Obama Asks Techies To Put Their Skills to Good Use For The Country

March 12, 2016, 1:18 AM UTC
U.S. President Barack Obama participates in an onstage interview at the South by Southwest Interactive in Austin
U.S. President Barack Obama participates in an onstage interview at the South by Southwest Interactive in Austin, Texas, March 11, 2016. REUTERS/Jonathan Ernst - RTSAFCA
© Jonathan Ernst / Reuters REUTERS

Amid a fight between one of the biggest tech companies and the federal government, President Barack Obama called for cooperation during an appearance at the South by Southwest technology conference in Austin on Friday.

Apply your skill and technology to the greater good of the country, he told the tech community. “The reason I’m here, really, is to recruit all of you,” Obama said, addressing an auditorium filled with some of the festival’s attendees.

Obama’s comments come as his Justice Department and the FBI fight Apple over access to data on an iPhone used by one of the San Bernardino shooters. Apple’s refusal to help because of broader privacy concerns has put a wedge between his administration and much of the technology industry.

He declined to address the legal battle directly. But he did voice support for giving government a way to get around encryption in investigations.

“If the government can’t get in, then everybody is walking around with a Swiss Bank account in their pocket,” he said, referring to the current iPhone tussle. He warned against the “fetishizing” of phones over national security values while saying he understood the importance of privacy and its roots in American values.

“Now, technology is evolving so rapidly that new questions are being asked, and I am of the view that there are very real reasons why we want to make sure that the government can not just willie nilly get into everybody’s iPhones, or smartphones, that are full of very personal information and very personal data,” Obama said.

As expected, the president spent a good portion of his conversation on stage promoting the importance of government and the benefits of helping it. In particular, he highlighted government initiatives that have recently improved important services like the process for applying for student loans.

Obama also addressed a question about frustrations with government’s slow speed or messy systems by bringing up the disastrous launch of healthcare.gov, the federal health insurance exchange website. Although the site’s outages were “a little embarrassing for me because I was the really cool early adopter president,” he said, it was the skilled response by a team of technologists his administration created that showed government could be nimble and effective.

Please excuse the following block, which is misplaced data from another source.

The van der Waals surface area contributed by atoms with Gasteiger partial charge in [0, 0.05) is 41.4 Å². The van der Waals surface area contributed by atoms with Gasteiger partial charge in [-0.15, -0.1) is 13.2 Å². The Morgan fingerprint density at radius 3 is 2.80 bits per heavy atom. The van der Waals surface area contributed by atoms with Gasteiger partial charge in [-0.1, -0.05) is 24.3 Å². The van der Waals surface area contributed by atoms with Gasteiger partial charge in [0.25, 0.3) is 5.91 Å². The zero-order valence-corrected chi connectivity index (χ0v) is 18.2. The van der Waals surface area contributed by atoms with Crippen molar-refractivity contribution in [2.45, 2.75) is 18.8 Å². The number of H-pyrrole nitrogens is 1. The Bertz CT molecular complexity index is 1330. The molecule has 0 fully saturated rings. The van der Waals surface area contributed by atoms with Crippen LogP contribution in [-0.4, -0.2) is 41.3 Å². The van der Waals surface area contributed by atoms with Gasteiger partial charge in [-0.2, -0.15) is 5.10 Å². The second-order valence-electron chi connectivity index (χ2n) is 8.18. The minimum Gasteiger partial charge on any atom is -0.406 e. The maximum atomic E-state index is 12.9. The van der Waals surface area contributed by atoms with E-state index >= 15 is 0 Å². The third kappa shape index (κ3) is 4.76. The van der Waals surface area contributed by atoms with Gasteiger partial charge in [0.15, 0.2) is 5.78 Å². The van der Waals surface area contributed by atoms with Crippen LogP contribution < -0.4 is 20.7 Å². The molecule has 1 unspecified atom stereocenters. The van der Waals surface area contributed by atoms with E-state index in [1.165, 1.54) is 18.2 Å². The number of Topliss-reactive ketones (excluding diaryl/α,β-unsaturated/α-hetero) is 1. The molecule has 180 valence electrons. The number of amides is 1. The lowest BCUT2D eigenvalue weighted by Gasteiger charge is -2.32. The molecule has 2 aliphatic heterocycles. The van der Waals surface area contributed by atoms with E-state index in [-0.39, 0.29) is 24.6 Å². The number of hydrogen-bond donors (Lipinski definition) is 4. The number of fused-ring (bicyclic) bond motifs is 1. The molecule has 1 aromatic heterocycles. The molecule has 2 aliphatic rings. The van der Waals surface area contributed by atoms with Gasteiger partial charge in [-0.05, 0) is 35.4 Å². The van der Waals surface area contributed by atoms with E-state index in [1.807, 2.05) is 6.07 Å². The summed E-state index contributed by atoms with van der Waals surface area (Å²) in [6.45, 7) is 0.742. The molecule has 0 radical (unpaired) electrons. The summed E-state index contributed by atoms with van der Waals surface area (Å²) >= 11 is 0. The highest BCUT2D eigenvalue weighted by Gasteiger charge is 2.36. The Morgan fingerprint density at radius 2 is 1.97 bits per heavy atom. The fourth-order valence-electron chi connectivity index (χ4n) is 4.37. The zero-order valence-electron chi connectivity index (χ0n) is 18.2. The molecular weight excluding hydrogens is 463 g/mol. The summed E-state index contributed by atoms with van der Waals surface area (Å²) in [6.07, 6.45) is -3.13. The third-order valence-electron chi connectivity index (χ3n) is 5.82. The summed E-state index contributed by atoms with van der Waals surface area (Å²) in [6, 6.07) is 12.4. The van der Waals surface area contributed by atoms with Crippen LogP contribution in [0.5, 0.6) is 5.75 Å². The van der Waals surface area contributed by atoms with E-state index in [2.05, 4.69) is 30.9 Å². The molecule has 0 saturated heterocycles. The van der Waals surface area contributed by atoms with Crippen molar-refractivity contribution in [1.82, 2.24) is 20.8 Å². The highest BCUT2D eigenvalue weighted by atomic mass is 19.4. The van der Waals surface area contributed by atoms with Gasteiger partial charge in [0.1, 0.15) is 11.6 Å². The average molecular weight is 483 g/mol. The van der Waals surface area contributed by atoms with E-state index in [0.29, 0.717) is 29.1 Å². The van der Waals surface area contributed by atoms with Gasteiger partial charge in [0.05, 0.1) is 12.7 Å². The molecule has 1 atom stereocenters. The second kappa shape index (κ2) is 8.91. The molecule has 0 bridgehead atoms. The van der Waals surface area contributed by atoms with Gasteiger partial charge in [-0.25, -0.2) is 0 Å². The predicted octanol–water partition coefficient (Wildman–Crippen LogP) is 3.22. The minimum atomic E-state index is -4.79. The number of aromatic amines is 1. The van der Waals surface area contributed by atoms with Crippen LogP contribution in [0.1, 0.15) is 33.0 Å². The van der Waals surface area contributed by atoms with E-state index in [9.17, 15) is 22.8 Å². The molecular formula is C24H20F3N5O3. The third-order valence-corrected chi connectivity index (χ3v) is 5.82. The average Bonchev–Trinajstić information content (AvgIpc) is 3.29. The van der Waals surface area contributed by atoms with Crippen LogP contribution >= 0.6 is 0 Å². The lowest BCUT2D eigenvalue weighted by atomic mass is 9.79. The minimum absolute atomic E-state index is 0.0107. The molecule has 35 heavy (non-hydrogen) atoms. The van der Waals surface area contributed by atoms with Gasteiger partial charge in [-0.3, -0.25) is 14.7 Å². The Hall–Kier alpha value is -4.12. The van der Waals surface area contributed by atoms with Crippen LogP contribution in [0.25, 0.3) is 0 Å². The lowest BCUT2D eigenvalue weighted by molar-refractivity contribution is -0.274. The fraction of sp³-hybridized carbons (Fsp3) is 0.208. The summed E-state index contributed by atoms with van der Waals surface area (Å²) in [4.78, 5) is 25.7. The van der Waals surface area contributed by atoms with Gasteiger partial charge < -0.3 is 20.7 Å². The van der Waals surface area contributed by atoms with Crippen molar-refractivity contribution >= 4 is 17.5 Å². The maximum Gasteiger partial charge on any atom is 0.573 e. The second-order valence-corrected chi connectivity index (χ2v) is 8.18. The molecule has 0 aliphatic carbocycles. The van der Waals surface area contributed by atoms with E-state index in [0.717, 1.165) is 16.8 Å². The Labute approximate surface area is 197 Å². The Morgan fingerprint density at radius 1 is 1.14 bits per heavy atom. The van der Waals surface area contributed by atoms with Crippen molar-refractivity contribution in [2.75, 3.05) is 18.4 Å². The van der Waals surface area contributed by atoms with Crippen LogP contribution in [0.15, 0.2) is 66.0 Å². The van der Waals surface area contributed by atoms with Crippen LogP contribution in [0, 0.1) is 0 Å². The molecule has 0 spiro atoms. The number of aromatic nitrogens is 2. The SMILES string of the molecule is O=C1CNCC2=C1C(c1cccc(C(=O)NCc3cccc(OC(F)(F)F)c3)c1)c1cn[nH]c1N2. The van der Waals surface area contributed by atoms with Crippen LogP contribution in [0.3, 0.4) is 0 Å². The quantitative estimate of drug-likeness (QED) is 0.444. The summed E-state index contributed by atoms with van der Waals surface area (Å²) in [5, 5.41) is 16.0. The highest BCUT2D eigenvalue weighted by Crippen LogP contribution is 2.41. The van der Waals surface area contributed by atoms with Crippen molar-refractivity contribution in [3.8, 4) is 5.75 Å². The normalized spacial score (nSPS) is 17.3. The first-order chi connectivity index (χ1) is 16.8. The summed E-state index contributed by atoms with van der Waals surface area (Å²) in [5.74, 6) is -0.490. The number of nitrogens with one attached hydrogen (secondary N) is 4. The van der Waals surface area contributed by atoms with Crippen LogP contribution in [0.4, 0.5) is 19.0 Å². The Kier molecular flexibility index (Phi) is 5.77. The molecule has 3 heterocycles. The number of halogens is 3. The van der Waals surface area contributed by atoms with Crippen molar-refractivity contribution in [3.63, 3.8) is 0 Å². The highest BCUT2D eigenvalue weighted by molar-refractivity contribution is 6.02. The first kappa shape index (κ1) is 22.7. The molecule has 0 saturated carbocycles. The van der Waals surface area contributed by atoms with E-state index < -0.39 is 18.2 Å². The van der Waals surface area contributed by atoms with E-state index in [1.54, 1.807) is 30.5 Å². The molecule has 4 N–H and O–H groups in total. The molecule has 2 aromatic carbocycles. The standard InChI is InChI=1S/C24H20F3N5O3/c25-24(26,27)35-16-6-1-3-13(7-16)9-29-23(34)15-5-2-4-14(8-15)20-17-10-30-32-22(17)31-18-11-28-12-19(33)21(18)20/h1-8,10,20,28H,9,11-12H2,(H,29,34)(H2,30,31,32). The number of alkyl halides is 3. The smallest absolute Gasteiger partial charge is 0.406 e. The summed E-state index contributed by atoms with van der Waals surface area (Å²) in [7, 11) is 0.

“The folks who are working in digital services, they’re having a great time,” Obama added in a bid to make government work sound as exciting as the snack-filled offices of Silicon Valley.

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As the next presidential election approaches, Obama also addressed civic engagement and voting—a key pillar not only of the country’s democratic roots, but also in seeing the changes that citizens often say aren’t happening. That includes griping by the technology industry.

“We’re the only advanced democracy in the world that makes it harder for people to vote,” Obama said. “You’re laughing but I’m serious. It’s easier to order pizza than it is to vote.”

Obama also hinted that U.S. entrepreneurs have spent more time solving minor annoyances and pushing luxury instead of the major problems facing the country. As he delivered his talk at a tech festival known as a springboard for services like Twitter and Foursquare, he reminded his audience of the impact technology could have.

“It’s not enough to focus on what’s the cool next thing,” he said, “we have to figure out how to harness the cool next thing to solve big problems.”

Obama also delivered a polite but stern reality check to his audience of innovators and world-changers, a reminder of the differences between his job and theirs.

“Government has to take on the hardest problems,” he said. “The private sector doesn’t have to figure out how to educate the poorest kids. The private sector doesn’t have to figure out how to protect us from a terrorist cell.”

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